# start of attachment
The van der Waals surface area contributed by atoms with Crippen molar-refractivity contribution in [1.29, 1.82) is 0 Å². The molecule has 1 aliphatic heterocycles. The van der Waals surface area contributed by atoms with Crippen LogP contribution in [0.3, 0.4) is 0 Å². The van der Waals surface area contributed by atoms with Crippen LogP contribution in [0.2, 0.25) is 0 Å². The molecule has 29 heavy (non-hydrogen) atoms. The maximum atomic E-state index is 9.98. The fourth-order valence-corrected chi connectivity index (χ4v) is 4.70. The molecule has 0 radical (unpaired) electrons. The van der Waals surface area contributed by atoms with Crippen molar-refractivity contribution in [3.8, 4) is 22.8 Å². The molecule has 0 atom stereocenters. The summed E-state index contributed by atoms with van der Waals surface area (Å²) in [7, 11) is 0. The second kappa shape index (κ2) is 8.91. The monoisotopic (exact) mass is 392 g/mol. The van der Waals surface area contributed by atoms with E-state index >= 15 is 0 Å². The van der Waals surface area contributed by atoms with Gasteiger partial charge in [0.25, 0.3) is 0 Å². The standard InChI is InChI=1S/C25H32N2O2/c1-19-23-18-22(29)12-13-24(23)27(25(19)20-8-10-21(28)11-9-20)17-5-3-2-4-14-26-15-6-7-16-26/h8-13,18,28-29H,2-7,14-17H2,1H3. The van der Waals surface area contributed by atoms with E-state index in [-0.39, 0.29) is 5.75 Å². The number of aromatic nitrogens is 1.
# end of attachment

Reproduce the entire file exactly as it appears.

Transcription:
The van der Waals surface area contributed by atoms with Crippen molar-refractivity contribution in [1.29, 1.82) is 0 Å². The molecule has 1 aliphatic heterocycles. The van der Waals surface area contributed by atoms with Crippen LogP contribution in [0.3, 0.4) is 0 Å². The van der Waals surface area contributed by atoms with Crippen LogP contribution in [0.2, 0.25) is 0 Å². The molecule has 29 heavy (non-hydrogen) atoms. The maximum atomic E-state index is 9.98. The fourth-order valence-corrected chi connectivity index (χ4v) is 4.70. The molecule has 0 radical (unpaired) electrons. The van der Waals surface area contributed by atoms with Crippen molar-refractivity contribution in [3.8, 4) is 22.8 Å². The molecule has 0 atom stereocenters. The summed E-state index contributed by atoms with van der Waals surface area (Å²) in [7, 11) is 0. The second kappa shape index (κ2) is 8.91. The monoisotopic (exact) mass is 392 g/mol. The van der Waals surface area contributed by atoms with E-state index >= 15 is 0 Å². The van der Waals surface area contributed by atoms with Gasteiger partial charge in [0.25, 0.3) is 0 Å². The standard InChI is InChI=1S/C25H32N2O2/c1-19-23-18-22(29)12-13-24(23)27(25(19)20-8-10-21(28)11-9-20)17-5-3-2-4-14-26-15-6-7-16-26/h8-13,18,28-29H,2-7,14-17H2,1H3. The van der Waals surface area contributed by atoms with E-state index in [-0.39, 0.29) is 5.75 Å². The number of aromatic nitrogens is 1.